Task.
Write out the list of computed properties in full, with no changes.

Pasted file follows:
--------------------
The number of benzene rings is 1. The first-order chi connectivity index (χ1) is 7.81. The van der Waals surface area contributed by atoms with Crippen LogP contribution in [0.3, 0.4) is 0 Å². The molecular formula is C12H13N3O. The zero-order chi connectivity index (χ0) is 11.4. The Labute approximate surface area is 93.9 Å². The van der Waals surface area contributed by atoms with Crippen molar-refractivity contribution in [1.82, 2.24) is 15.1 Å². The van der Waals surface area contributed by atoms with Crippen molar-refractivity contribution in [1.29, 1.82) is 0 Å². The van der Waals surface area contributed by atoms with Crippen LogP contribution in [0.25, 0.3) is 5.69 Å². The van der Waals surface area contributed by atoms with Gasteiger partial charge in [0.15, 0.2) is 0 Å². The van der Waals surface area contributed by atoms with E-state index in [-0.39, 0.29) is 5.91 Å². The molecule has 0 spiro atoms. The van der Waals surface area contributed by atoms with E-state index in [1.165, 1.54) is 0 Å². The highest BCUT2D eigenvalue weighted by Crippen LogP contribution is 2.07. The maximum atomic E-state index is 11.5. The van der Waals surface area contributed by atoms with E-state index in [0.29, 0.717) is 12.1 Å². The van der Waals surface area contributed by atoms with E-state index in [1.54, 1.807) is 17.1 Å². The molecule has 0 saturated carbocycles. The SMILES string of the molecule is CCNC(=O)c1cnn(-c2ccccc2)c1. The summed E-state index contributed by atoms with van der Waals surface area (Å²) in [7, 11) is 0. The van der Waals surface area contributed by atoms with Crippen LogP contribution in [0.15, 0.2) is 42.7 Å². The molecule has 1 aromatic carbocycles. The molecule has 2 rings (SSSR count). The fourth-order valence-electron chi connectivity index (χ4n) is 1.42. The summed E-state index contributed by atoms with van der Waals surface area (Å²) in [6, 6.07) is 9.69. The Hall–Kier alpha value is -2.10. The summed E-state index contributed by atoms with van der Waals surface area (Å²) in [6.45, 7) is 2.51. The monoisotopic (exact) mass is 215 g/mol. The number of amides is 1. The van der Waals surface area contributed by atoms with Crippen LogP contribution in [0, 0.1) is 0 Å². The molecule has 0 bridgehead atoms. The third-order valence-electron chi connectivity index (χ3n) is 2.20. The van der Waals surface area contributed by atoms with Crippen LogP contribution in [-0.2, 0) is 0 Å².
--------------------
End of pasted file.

The number of benzene rings is 1. The first-order chi connectivity index (χ1) is 7.81. The van der Waals surface area contributed by atoms with Crippen LogP contribution in [0.3, 0.4) is 0 Å². The molecular formula is C12H13N3O. The zero-order chi connectivity index (χ0) is 11.4. The Labute approximate surface area is 93.9 Å². The van der Waals surface area contributed by atoms with Crippen molar-refractivity contribution in [1.82, 2.24) is 15.1 Å². The van der Waals surface area contributed by atoms with Crippen molar-refractivity contribution in [1.29, 1.82) is 0 Å². The van der Waals surface area contributed by atoms with Crippen LogP contribution in [0.25, 0.3) is 5.69 Å². The van der Waals surface area contributed by atoms with Gasteiger partial charge in [0.15, 0.2) is 0 Å². The van der Waals surface area contributed by atoms with E-state index in [-0.39, 0.29) is 5.91 Å². The molecule has 0 spiro atoms. The van der Waals surface area contributed by atoms with E-state index in [1.165, 1.54) is 0 Å². The highest BCUT2D eigenvalue weighted by Crippen LogP contribution is 2.07. The maximum atomic E-state index is 11.5. The van der Waals surface area contributed by atoms with E-state index in [0.29, 0.717) is 12.1 Å². The van der Waals surface area contributed by atoms with E-state index in [1.54, 1.807) is 17.1 Å². The molecule has 0 saturated carbocycles. The SMILES string of the molecule is CCNC(=O)c1cnn(-c2ccccc2)c1. The summed E-state index contributed by atoms with van der Waals surface area (Å²) in [7, 11) is 0. The van der Waals surface area contributed by atoms with Crippen LogP contribution in [0.15, 0.2) is 42.7 Å². The molecule has 1 aromatic carbocycles. The molecule has 2 rings (SSSR count). The fourth-order valence-electron chi connectivity index (χ4n) is 1.42. The summed E-state index contributed by atoms with van der Waals surface area (Å²) in [6, 6.07) is 9.69. The Hall–Kier alpha value is -2.10. The summed E-state index contributed by atoms with van der Waals surface area (Å²) in [6.45, 7) is 2.51. The monoisotopic (exact) mass is 215 g/mol. The number of amides is 1. The van der Waals surface area contributed by atoms with Crippen LogP contribution in [0, 0.1) is 0 Å². The molecule has 0 bridgehead atoms. The third-order valence-electron chi connectivity index (χ3n) is 2.20. The van der Waals surface area contributed by atoms with Crippen LogP contribution in [-0.2, 0) is 0 Å².